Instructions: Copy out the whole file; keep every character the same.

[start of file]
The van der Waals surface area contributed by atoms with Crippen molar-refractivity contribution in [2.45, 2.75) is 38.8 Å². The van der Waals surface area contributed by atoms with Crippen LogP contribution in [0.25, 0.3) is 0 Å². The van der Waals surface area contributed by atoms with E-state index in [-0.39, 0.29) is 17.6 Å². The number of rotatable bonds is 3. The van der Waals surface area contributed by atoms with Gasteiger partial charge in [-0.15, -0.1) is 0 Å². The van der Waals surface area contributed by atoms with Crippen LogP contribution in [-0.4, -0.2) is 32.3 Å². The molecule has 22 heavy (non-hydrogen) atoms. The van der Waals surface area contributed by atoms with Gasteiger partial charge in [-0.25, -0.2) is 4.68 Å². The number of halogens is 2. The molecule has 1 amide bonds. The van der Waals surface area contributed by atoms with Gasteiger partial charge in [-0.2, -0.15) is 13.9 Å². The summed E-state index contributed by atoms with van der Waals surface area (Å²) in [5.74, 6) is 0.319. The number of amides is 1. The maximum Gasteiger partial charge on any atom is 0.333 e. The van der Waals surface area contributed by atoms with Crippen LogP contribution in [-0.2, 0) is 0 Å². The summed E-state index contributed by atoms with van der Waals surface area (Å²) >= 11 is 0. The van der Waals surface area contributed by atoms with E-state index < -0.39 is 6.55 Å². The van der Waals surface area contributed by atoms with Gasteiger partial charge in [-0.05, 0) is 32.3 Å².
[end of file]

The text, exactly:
The van der Waals surface area contributed by atoms with Crippen molar-refractivity contribution in [2.45, 2.75) is 38.8 Å². The van der Waals surface area contributed by atoms with Crippen LogP contribution in [0.25, 0.3) is 0 Å². The van der Waals surface area contributed by atoms with E-state index in [-0.39, 0.29) is 17.6 Å². The number of rotatable bonds is 3. The van der Waals surface area contributed by atoms with Gasteiger partial charge in [-0.15, -0.1) is 0 Å². The van der Waals surface area contributed by atoms with Crippen LogP contribution in [-0.4, -0.2) is 32.3 Å². The molecule has 22 heavy (non-hydrogen) atoms. The van der Waals surface area contributed by atoms with Gasteiger partial charge in [-0.25, -0.2) is 4.68 Å². The number of halogens is 2. The molecule has 1 amide bonds. The van der Waals surface area contributed by atoms with Gasteiger partial charge in [-0.2, -0.15) is 13.9 Å². The summed E-state index contributed by atoms with van der Waals surface area (Å²) in [5.74, 6) is 0.319. The number of amides is 1. The maximum Gasteiger partial charge on any atom is 0.333 e. The van der Waals surface area contributed by atoms with Crippen LogP contribution in [-0.2, 0) is 0 Å². The summed E-state index contributed by atoms with van der Waals surface area (Å²) >= 11 is 0. The van der Waals surface area contributed by atoms with E-state index < -0.39 is 6.55 Å². The van der Waals surface area contributed by atoms with Gasteiger partial charge in [-0.05, 0) is 32.3 Å².